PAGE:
The Problem with Collaboration

Why would anyone think that collaboration is a problem? After all, aren’t we all supposed to be playing nice in the sandbox? Maybe; but what most people don’t realize is that overuse of collaboration (“over-consultation”) can lead to underperformance and low productivity.

Studies show that extraverts especially tend to over-consult because they draw their energy from others—unlike introverts who draw their energy from within. Extraverts want to talk through their thoughts with whoever will listen; whereas, introverts need some alone time to work on that next big innovation.

Jake Breeden, author of Tipping Sacred Cows: Kick the Bad Work Habits that Masquerade as Virtues, says that “extraverts can become workplace vampires who suck the productivity out of their coworkers.” Having a team comprised mostly of extraverts is a danger signal for low productivity. Now imagine having an extravert for a boss (or bosses).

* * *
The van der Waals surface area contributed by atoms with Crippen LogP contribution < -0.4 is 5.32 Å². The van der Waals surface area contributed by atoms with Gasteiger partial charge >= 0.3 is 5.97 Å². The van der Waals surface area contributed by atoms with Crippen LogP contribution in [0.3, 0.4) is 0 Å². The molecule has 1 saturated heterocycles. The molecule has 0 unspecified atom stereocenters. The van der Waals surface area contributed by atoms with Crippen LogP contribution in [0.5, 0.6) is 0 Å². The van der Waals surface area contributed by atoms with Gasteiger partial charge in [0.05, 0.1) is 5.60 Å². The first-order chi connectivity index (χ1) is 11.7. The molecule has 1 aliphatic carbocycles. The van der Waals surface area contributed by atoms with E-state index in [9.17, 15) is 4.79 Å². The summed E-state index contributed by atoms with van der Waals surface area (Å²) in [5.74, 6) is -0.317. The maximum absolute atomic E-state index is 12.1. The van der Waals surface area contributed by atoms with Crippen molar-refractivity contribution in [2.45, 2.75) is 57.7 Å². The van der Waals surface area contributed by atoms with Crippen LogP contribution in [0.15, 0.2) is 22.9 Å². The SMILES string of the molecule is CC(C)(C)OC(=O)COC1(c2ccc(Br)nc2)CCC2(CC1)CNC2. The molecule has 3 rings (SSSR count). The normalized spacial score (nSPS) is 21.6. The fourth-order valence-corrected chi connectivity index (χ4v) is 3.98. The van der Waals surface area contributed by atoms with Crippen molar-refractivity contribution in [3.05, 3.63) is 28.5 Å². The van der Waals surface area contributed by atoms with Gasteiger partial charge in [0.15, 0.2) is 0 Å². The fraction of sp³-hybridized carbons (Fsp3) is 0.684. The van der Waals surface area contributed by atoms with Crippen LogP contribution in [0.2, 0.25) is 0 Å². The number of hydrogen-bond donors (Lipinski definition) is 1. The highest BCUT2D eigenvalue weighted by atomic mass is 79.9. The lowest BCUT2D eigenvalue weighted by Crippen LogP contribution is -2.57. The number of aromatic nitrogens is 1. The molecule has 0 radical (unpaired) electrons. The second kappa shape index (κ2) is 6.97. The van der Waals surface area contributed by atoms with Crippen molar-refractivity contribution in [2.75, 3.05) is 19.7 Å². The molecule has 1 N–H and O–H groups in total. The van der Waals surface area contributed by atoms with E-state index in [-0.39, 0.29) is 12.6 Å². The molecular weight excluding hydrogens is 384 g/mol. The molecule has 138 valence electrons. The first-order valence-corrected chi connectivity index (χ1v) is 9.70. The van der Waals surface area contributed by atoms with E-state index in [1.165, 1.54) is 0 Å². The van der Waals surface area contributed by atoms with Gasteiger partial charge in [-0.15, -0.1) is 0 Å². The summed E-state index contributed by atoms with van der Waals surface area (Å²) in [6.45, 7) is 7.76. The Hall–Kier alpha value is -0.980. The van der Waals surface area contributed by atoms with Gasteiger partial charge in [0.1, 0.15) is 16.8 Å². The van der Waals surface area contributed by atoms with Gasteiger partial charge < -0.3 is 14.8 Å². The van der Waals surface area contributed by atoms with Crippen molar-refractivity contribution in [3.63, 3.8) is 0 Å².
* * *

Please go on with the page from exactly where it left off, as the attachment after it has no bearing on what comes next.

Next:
While collaboration can be good in some instances where consensus on decisions truly is valuable, it can also lead to decisions taking much longer because of the need for everyone to “weigh in,” even if they have nothing to contribute. In fact, people who prefer to work in isolation see collaboration as totally non-productive—participating in a collaborative exercise can be physically uncomfortable and devalues their time.

According to author Susan Cain, this “New Groupthink” called collaboration is permeating organizations. She says that offices are now comprised of people who work in teams, there are no walls in offices, and managers prize people skills above all. She says that “Lone geniuses are out. Collaboration is in.”

But the problem of collaboration, besides its contribution to lowered productivity, is its role in stifling creativity.

Those lone geniuses that are about to discover the newest innovation can be continuously shutdown by those that need to discuss everything.

How does one undertake collaboration productively? Breeden suggests the following:

  • Collaborate only with intention, clear boundaries, and expectations
  • Understand individual responsibilities
  • Leave plenty of time for unplugged, independent thought

Following the above guidelines, collaborators will inspire each other to be creative and, ultimately, more productive. And that is the desired effect.